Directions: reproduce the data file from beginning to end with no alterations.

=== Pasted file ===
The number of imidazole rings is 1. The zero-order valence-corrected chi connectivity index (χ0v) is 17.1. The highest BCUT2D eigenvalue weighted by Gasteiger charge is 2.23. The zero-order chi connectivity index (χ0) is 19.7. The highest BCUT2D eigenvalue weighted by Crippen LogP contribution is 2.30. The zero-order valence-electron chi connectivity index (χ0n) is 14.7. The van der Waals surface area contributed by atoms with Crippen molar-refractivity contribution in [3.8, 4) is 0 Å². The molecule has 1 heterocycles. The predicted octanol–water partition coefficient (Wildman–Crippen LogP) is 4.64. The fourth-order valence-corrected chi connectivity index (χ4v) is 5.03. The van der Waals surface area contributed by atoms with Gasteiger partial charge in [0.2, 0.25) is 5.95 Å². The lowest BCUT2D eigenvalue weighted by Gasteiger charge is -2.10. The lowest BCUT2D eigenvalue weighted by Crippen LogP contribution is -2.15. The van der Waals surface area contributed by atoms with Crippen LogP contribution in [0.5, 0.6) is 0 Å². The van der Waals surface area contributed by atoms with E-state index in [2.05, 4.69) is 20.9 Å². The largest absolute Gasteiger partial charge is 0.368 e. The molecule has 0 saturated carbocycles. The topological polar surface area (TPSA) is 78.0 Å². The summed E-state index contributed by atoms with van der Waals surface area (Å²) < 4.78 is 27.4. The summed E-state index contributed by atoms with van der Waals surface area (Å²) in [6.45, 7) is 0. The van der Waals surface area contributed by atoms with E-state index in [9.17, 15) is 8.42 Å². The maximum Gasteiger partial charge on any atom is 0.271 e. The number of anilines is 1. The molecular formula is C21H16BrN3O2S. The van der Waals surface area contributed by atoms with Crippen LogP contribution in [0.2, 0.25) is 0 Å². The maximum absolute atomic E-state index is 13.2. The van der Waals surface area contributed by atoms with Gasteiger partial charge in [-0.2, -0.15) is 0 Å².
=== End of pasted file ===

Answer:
The number of imidazole rings is 1. The zero-order valence-corrected chi connectivity index (χ0v) is 17.1. The highest BCUT2D eigenvalue weighted by Gasteiger charge is 2.23. The zero-order chi connectivity index (χ0) is 19.7. The highest BCUT2D eigenvalue weighted by Crippen LogP contribution is 2.30. The zero-order valence-electron chi connectivity index (χ0n) is 14.7. The van der Waals surface area contributed by atoms with Crippen molar-refractivity contribution in [3.8, 4) is 0 Å². The molecule has 1 heterocycles. The predicted octanol–water partition coefficient (Wildman–Crippen LogP) is 4.64. The fourth-order valence-corrected chi connectivity index (χ4v) is 5.03. The van der Waals surface area contributed by atoms with Gasteiger partial charge in [0.2, 0.25) is 5.95 Å². The lowest BCUT2D eigenvalue weighted by Gasteiger charge is -2.10. The lowest BCUT2D eigenvalue weighted by Crippen LogP contribution is -2.15. The van der Waals surface area contributed by atoms with Crippen LogP contribution in [0.5, 0.6) is 0 Å². The van der Waals surface area contributed by atoms with E-state index in [2.05, 4.69) is 20.9 Å². The largest absolute Gasteiger partial charge is 0.368 e. The molecule has 0 saturated carbocycles. The topological polar surface area (TPSA) is 78.0 Å². The summed E-state index contributed by atoms with van der Waals surface area (Å²) < 4.78 is 27.4. The summed E-state index contributed by atoms with van der Waals surface area (Å²) in [6.45, 7) is 0. The van der Waals surface area contributed by atoms with E-state index in [9.17, 15) is 8.42 Å². The maximum Gasteiger partial charge on any atom is 0.271 e. The number of anilines is 1. The molecular formula is C21H16BrN3O2S. The van der Waals surface area contributed by atoms with Crippen LogP contribution in [0.2, 0.25) is 0 Å². The maximum absolute atomic E-state index is 13.2. The van der Waals surface area contributed by atoms with Gasteiger partial charge in [-0.2, -0.15) is 0 Å².